Not so long ago, things were bad enough in Europe (as the story of Oliver Twist illustrates). And even today, it is so easy for young people to make a mess of their lives by dropping out of the school system and following an “alternative education”. It is important to remind children that schools were invented to give them a chance to grow and develop, so as to make something of their lives. If they understand this, the children will be more inclined to think highly of the teachers who see it as their vocation to give them the benefit of an education. They will also understand why the Church honours the man who did more than most to invent schools as we know them today, and who is known as the Patron Saint of Teachers.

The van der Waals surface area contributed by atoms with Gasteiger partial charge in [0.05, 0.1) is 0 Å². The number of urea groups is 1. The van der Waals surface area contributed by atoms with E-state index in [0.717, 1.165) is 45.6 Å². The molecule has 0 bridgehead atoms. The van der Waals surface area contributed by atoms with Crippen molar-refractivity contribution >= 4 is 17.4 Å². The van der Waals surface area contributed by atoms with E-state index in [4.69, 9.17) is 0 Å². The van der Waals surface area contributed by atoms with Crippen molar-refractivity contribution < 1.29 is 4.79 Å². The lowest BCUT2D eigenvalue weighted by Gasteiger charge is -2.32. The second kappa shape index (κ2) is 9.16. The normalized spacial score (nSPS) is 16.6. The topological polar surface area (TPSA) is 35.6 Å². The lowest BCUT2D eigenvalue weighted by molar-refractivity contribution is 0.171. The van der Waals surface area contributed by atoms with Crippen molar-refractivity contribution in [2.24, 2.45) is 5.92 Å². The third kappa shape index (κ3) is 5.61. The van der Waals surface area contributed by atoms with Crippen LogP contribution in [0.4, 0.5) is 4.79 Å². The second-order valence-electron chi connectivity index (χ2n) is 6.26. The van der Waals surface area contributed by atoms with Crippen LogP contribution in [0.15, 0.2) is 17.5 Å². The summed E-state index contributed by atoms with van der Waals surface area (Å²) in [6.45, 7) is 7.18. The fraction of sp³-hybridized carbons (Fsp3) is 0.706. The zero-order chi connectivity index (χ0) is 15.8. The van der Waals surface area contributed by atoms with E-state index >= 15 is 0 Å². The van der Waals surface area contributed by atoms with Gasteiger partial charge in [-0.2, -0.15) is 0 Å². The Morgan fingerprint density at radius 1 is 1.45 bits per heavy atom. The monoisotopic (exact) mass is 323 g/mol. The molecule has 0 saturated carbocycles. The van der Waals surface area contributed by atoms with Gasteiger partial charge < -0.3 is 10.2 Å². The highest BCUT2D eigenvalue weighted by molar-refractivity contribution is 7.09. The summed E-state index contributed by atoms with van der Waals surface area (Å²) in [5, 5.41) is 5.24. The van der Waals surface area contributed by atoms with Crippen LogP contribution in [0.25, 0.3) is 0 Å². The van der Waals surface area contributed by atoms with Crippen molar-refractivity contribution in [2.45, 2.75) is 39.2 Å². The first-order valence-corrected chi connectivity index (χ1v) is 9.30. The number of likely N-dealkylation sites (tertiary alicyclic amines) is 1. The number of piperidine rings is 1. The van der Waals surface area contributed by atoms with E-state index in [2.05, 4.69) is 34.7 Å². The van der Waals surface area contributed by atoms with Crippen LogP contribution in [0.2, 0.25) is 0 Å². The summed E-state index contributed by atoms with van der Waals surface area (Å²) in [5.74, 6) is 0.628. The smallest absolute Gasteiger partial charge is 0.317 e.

Visit the official website of Irish Association for the Lasallian Mission by clicking here.
Visit the official website of the De La Salle Order’s worldwide missions by clicking here.

Our thanks and gratitude go to Br. Michael Curran, of the De La Salle Association in Great Britain. In 2010, with Br. Michael’s invaluable help, we were able to compile this informative page about our Founder, which also contains some material and pictures lifted (with permission!) from the De La Salle Great Britain website at the time.